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Today I was volunteered into doing a presentation about my seminar class to 200 junior high school students. They came from one of the local school and it was a chance for them to see what university is like and what goes on. Essentially, seminar classes are very different to lecture classes not only in size but in the way they are conducted, so three of the Japanese girls did a fantastic presentation on the kind of topics we cover and the way in which we learn. Towards the end, another exchange student Alvin and I spoke for a couple of minutes about what we liked about the class etc. On hearing us speak Japanese there was a loud chorus of 「かわいい!」”So cute!” and girlish giggles which amused us both! It really makes you feel like you are famous or special. (Apparently life back home is very dry when you are brutally made to remember that in fact you are neither famous or special.)

It was slightly scary speaking Japanese in front of so many people – this was a far cry from our speeches and self-introductions in class! For one thing, there were about ten teachers at the back, three who were videoing the whole thing/taking pictures! We got asked questions at the end, and although the questions were fairly straightforward it felt really good that I could freestyle the answers without any preparation, in fact it was quite a rush!

Whilst we were waiting outside after it had finished, I overheard a couple of the girls ask their teacher if they were allowed to ask us for photographs on their mobile phones! I wouldn’t have minded at all but the teacher shooed them away saying something like, “lets not bother the nice foreigners now, shall we?”.

The great thing about Japan is that on the one hand you do get coerced into doing things like this (with the phrase “we would like it if you would….”) but you ALWAYS get rewarded with mugs, stationary, umbrellas or something else, and today was no exception. Not only did we get a goody bag of Nanzan Stationary, but our Professor Mr. Fujimoto took us out for a slap up lunch at a rather fancy Chinese restaurant!

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One of my favorite things about studying Japanese is the subtlety of this language. A lot is left unsaid, words ommitted or abbreviated, and so one has to rely on context to understand the overall meaning. There is also a lot of variety that we dont have in English, such the different first person pronouns you can use in Japanese. By choosing a particular first person pronoun you can instantly make yourself seem more masculine, feminine, humble, superior or a combination of the above. Choosing the most appropriate word out of a selection of five or six is slightly tricky. But what is more interesting is trying to understand what someone is saying when they use a particular word which has three or four different meanings!!  Japanese has so many homophones that misunderstandings easily occur. “Kami” can mean 紙 “paper” 髪 “hair” or 神 ”god”. Japanese people argue that the pronounciation is different, and whilst this may be the case I still have to rely on context to know which one they mean!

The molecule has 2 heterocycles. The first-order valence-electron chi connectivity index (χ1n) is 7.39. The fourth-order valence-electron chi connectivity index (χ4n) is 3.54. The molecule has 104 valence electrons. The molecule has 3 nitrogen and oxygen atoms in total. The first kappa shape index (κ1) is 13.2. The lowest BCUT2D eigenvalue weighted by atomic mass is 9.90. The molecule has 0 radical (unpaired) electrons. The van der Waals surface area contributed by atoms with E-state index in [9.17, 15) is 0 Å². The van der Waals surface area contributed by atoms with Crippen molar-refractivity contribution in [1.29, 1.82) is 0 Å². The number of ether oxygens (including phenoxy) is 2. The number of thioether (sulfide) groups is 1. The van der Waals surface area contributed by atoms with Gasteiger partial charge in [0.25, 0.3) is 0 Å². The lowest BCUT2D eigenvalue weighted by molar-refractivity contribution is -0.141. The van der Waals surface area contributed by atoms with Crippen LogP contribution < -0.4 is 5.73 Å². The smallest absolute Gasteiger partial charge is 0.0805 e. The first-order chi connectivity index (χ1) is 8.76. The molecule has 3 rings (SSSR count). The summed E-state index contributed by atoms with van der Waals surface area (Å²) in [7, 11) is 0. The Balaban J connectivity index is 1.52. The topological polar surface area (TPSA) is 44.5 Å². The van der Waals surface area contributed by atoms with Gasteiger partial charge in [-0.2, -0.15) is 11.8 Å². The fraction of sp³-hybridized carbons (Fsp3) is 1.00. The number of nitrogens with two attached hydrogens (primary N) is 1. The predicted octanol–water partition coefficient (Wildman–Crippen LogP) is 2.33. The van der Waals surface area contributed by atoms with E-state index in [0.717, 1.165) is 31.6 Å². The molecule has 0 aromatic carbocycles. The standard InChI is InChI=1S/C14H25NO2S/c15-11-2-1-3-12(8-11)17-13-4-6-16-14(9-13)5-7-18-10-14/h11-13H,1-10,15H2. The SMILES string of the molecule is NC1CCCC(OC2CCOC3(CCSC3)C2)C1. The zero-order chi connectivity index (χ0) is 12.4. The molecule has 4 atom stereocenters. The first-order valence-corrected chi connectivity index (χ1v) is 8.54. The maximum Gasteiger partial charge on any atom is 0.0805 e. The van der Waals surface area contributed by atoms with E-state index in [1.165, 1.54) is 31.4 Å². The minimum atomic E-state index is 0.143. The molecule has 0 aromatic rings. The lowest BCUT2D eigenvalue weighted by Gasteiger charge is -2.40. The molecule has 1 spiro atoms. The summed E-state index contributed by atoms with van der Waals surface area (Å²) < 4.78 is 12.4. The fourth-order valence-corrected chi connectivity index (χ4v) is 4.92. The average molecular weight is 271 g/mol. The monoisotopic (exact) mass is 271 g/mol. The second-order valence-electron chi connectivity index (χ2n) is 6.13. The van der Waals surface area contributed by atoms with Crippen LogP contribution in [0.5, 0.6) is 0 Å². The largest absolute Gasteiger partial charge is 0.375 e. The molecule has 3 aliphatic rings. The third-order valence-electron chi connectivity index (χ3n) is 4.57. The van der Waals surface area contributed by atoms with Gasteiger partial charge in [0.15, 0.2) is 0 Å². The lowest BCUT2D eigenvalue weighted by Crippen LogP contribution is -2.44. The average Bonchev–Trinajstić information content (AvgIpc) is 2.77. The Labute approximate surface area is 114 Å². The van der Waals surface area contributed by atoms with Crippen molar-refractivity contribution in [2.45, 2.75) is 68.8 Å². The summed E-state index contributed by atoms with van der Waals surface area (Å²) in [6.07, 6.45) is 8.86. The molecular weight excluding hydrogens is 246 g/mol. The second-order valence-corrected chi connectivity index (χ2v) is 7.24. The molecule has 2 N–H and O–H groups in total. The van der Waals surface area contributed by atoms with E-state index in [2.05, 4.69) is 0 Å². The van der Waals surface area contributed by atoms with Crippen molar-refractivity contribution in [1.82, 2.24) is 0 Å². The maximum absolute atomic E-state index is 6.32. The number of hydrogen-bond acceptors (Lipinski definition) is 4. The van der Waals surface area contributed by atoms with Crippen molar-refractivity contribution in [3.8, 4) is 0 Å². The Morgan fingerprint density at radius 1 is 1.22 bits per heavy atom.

Luckily I am allowed to make mistakes as I am not a native speaker, and when I do it is cause for laughter rather than offence. Since the last few days have been peppered with examples, I want to share two which stood out.

On Saturday I went to Nagoya Port and to see the aquarium which was a lovely day out. As soon as we got there my Japanese friend said to me 「さかなみたい」. Now, depending on the context and how it is written or pronounced, this could either mean 「魚見たい」 ”I want to see the fish” or 「魚みたい」 ” (something) looks like a fish”, but the difference is very minimal to the untrained ear. Since we were at an aquarium, it really wasn’t very clear which she meant. To add to the confusion, another friend said 「魚食べてみたい」, which means “I want to taste the fish”. Whether they meant the ones swimming around in the tanks in front of us or ones fresh from the port was unclear, although I hope they meant the latter!

On Thursday evening I decided to get my hair coloured at a place nearby, and on my return to the dorms I met a couple of people I hadn’t seen in a few days. When they asked about my new look I replied “I just got back from the Beauty Parlour”. Unfortunately, the word for Beauty Parlour/Hairdressers is very very similar to the word for Hospital and my friend looked at me half shocked and worried until we both realised my mispronunciation, at which we burst out laughing!

So whilst learning a new language can be a minefield, it is also incredibly funny if you take a step back and laugh at your own mistakes.